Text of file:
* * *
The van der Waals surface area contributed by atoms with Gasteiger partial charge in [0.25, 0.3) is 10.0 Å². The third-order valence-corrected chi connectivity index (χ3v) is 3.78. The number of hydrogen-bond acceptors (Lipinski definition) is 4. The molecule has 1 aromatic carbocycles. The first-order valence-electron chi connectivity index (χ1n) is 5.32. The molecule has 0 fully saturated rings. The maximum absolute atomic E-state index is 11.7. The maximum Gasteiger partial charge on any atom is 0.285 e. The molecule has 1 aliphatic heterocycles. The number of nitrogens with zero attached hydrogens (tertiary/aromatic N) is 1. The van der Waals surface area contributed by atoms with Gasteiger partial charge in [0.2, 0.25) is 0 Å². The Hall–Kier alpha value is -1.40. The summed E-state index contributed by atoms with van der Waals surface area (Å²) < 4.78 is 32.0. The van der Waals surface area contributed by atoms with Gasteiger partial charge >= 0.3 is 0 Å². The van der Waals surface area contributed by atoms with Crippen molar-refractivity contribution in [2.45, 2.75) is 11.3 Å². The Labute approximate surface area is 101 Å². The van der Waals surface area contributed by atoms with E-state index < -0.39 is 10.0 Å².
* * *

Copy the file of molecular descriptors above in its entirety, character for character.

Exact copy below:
The van der Waals surface area contributed by atoms with Gasteiger partial charge in [0.25, 0.3) is 10.0 Å². The third-order valence-corrected chi connectivity index (χ3v) is 3.78. The number of hydrogen-bond acceptors (Lipinski definition) is 4. The molecule has 1 aromatic carbocycles. The first-order valence-electron chi connectivity index (χ1n) is 5.32. The molecule has 0 fully saturated rings. The maximum absolute atomic E-state index is 11.7. The maximum Gasteiger partial charge on any atom is 0.285 e. The molecule has 1 aliphatic heterocycles. The number of nitrogens with zero attached hydrogens (tertiary/aromatic N) is 1. The van der Waals surface area contributed by atoms with Gasteiger partial charge in [0.2, 0.25) is 0 Å². The Hall–Kier alpha value is -1.40. The summed E-state index contributed by atoms with van der Waals surface area (Å²) < 4.78 is 32.0. The van der Waals surface area contributed by atoms with Gasteiger partial charge >= 0.3 is 0 Å². The van der Waals surface area contributed by atoms with Crippen molar-refractivity contribution in [2.45, 2.75) is 11.3 Å². The Labute approximate surface area is 101 Å². The van der Waals surface area contributed by atoms with E-state index < -0.39 is 10.0 Å².